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Last June, Iraq veteran Jeffrey Lucey went into the basement of his family’s Massachusetts home and hung himself. The 23-year-old Marine was subsumed with guilt after killing two unarmed Iraqi soldiers last year.
He told his sister he looked the men in the eyes before closing his own eyes and pulling the trigger. He threw the two dead soldiers’ dog tags at her and shouted, “Don’t you understand? Your brother is a murderer!”
The Pentagon does not track suicides among returning soldiers, but has already coldly calculated that a flood of Iraq veterans who survive the war will be fighting its ghastly memories for the rest of their lives, and many will lose the battle.
The Army News Service reported in March, “Soldiers indicated their most troubling experiences in combat came from seeing dead bodies (67 percent), being shot at (63 percent), being attacked or ambushed (61 percent) and knowing someone who was killed or seriously wounded (59 percent).” Roughly 90 percent of U.S. troops in Iraq have been involved in a firefight, and already 20 percent of Iraq veterans seeking Veterans Administration (VA) care need mental health treatment.
As in Vietnam, the prevalence of post-traumatic stress disorder (PTSD) is a product of the character of the war, in which U.S. soldiers are under orders to terrorize an entire population, fighting a growing and well-organized resistance.
Anticipating a surge in PTSD, the VA announced that it will place a psychiatrist or psychologist on staff full-time at all its 856 outpatient clinics, revitalize substance abuse treatment programs and provide 10,000 spaces for homeless veterans across the country. This will undoubtedly prove grossly inadequate to treat what the VA predicts will be an “epidemic” of PTSD among active-duty combat troops (average age: 19) in coming years.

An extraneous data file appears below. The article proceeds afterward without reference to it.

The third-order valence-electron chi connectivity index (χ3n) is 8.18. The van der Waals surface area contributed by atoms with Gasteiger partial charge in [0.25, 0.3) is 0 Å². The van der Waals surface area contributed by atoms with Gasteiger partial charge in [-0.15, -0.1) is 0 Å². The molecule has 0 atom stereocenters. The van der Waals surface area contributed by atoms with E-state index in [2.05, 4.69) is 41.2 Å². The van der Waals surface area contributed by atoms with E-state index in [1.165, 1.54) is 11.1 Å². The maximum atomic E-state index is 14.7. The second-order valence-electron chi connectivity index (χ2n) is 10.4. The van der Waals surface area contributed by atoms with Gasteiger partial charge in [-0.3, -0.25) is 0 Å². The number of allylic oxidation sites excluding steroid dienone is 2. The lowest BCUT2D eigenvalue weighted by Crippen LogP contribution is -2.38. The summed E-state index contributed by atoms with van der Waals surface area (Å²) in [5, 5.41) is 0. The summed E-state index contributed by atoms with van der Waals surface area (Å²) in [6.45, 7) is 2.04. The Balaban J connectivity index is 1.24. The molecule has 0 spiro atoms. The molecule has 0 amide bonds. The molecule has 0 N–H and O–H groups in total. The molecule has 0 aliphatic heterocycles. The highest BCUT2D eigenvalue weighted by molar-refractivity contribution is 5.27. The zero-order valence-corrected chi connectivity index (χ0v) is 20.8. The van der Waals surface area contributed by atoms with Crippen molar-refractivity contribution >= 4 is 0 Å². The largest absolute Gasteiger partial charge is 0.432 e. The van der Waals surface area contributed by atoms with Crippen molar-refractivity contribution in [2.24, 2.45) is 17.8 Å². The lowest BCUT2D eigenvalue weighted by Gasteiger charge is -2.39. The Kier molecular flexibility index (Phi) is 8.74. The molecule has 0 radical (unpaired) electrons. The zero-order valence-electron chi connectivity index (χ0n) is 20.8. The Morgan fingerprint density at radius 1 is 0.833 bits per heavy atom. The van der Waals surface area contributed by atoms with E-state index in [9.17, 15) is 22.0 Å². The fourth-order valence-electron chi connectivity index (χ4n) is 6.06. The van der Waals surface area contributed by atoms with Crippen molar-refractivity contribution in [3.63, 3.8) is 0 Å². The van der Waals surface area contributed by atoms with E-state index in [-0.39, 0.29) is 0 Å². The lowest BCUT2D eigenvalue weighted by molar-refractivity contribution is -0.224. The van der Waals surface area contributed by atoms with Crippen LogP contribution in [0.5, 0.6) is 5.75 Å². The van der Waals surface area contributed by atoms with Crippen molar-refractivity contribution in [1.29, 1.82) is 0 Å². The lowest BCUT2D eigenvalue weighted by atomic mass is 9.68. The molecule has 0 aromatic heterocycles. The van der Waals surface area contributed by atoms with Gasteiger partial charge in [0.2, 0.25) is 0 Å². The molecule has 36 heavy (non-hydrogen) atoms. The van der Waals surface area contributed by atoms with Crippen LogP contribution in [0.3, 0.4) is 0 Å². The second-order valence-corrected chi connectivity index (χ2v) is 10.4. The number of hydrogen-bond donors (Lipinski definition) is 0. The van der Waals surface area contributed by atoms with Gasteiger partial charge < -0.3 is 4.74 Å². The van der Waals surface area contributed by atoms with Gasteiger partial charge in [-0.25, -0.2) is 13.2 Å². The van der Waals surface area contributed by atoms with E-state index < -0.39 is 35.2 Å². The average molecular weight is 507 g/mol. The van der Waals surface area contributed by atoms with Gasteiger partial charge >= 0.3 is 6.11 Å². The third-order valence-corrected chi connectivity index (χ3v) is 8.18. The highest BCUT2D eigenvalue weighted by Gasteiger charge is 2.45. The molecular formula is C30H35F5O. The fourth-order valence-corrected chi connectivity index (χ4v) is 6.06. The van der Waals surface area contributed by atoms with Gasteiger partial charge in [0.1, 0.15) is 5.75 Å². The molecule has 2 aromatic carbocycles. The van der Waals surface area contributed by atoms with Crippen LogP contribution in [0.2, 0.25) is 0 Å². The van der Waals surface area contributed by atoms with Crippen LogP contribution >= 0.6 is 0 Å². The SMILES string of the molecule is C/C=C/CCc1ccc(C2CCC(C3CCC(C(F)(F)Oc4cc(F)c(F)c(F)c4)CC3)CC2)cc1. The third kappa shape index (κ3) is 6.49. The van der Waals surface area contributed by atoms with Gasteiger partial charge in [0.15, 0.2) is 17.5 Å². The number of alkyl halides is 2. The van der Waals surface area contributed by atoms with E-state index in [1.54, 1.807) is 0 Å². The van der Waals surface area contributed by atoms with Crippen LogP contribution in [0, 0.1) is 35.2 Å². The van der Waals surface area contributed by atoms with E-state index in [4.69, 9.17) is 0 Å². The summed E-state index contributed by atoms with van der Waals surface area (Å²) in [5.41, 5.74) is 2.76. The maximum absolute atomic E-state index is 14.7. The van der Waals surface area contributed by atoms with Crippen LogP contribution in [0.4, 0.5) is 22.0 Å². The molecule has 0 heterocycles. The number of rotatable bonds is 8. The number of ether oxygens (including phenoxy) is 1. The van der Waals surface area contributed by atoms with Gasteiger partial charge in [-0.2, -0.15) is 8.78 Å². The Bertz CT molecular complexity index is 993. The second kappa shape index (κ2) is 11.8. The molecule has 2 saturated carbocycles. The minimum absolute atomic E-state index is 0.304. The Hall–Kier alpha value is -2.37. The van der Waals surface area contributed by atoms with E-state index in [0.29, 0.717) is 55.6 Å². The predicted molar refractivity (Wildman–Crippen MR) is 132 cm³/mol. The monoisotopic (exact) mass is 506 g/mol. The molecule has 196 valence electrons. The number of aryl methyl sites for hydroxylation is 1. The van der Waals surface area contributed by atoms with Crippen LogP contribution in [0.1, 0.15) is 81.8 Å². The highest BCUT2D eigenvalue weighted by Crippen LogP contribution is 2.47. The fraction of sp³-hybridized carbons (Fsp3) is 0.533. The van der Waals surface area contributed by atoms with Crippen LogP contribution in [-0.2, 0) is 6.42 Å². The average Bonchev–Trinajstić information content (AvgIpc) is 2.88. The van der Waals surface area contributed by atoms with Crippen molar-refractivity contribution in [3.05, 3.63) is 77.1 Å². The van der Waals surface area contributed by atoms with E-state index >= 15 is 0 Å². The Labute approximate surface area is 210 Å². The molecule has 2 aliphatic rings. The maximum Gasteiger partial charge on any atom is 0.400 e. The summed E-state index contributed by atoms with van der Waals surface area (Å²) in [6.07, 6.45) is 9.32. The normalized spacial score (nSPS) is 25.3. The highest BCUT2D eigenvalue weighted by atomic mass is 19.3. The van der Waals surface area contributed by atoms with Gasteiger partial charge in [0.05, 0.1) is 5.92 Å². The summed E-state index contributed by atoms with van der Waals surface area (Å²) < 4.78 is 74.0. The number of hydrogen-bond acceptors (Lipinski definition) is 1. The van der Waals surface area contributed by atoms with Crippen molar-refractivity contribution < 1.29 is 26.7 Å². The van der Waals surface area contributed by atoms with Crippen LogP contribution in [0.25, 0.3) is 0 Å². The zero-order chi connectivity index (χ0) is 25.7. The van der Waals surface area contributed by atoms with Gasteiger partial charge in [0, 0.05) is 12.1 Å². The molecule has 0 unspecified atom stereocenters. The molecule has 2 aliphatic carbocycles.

National Guard troops and reservists–who make up 40 percent of U.S. troops in Iraq–are offered no organized mental health programs. The U.S. government is already turning its back on returning troops.
In the San Francisco Chronicle, military mom Teri Wills Allison recently described a returning soldier who “routinely has flashbacks in which he smells burning flesh…seeing people’s heads squashed like frogs in the middle of the road, or dead and dying women and children, burned, bleeding and dismembered.” But “[I]nstead of getting treatment for post-traumatic stress disorder, he has just received a ‘less than honorable’ discharge from the Army. The rest of his unit redeploys to Iraq in February.”
PTSD is also associated with family violence. Yet one soldier’s wife told the New Yorker she was advised before her husband’s return, “‘Don’t call us unless your husband is waking you up in the middle of the night with a knife at your throat…He’ll have flashbacks. It’s normal.'”
Cpl. Travis Friedrichsen, who returned from Iraq in September, soon began to shake uncontrollably while sitting in bed, recalling a bomb that exploded just feet away. Friedrichsen, age 21 and married, now has trouble controlling his temper, “exploding into tirades that he says have gone on for an entire weekend,” according to the Chicago Tribune.
Those who equate “supporting our troops” with supporting the war should think again. Shortly before he died in Iraq last month, 28-year-old Marine Staff Sgt. Russell Slay wrote a farewell letter to his family. He told his 5-year-old son to “stay away from the military. I mean it.”
According to the Army News Service Survey in March, fully 72 percent of the soldiers said their unit morale was low. In September, a Marine infantryman put it more bluntly to the Christian Science Monitor, “We shouldn’t be here. There was no reason for invading this country in the first place…I don’t enjoy killing women and children. It’s not my thing.”
Supporting our troops should mean supporting Veterans for Peace, whose statement of purpose reads, “We know the consequences of American foreign policy because once, at a time in our lives, so many of us carried it out. We find it sad that war seems so delightful, so often to those who have no knowledge of it.”
SHARON SMITH writes for the Socialist Worker.